Tensegrities don't necessarily have to be made by straight struts. But, made of bended struts, it looses one important charming quality. Normally a tensegrity is a sculpture where "tension" and "compression" (push and pull) are strictly separated within the structure. This nice property gets lost when bended struts are used.
Inspired by the logo of the Olympic Games I got the idea to make a tensegrity with five hoops. In the end I decided I preferred all the hoops mingled together instead of the olympic formation.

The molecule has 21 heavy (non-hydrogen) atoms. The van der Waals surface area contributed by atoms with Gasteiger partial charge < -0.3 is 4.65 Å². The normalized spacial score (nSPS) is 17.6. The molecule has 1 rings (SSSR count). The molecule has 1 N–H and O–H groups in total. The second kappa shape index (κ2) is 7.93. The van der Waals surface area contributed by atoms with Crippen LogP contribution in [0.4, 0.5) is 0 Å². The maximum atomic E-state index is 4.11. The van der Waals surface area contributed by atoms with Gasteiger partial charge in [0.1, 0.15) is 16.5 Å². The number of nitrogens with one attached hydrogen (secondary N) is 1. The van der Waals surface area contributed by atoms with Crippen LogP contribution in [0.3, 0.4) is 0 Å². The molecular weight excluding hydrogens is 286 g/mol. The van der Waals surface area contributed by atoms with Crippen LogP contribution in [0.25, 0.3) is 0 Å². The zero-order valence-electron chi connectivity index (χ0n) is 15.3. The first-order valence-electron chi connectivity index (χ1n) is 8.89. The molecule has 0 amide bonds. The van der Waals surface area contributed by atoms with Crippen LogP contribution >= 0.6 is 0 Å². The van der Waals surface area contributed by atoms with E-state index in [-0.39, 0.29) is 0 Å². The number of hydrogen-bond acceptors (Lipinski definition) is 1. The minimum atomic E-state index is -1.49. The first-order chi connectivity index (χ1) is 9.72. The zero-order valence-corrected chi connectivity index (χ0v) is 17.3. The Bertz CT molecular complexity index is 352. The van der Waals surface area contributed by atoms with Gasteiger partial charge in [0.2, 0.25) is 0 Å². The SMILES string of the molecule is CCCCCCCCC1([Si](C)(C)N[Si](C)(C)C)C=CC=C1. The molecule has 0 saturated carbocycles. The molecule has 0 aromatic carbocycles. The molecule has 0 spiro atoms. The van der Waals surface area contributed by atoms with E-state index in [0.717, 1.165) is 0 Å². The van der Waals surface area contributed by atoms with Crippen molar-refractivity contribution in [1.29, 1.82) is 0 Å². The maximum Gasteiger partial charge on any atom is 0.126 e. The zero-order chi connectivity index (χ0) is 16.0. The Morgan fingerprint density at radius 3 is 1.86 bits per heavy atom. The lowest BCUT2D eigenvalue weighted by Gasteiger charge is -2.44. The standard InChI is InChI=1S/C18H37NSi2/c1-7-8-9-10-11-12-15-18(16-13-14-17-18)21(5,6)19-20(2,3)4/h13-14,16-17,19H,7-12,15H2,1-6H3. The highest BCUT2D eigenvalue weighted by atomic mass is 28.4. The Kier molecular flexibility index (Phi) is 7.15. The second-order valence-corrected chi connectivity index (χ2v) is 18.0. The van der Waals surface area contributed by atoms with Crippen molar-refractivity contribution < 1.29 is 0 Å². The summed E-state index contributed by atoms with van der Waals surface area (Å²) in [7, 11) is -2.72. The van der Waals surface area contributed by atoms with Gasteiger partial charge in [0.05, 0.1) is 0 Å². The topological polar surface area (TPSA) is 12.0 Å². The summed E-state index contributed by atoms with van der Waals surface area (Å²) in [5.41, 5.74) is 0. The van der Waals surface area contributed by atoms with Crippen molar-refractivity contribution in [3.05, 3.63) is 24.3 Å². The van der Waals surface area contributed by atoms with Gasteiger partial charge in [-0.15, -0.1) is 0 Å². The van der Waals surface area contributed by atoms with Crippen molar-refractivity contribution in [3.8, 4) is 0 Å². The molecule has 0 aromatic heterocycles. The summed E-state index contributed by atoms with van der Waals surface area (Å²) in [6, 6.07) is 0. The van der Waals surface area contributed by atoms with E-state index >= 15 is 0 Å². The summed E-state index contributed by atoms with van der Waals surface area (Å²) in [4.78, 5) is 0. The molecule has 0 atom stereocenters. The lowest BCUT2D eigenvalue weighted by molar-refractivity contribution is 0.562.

Stephen M. Levin mentioned in a Fuller discussion group geodesic 00622 the following: "In an ideal tensegrity, tension and compression are separated and struts are pure compression elements. Any column under compression develops internal shear and tends to bow in the middle, re: Euler's buckling law. Theoretically, a strut would have pure compression running straight down its central core and no tensile component, a line with only one dimension, otherwise you would have shear and bending moments that are intolerable in a true tensegrity. Bows are tensed on their convex side and compressed on their concave side, tension and compression are not separated and, therefore, bows cannot be part of true tensegrities..."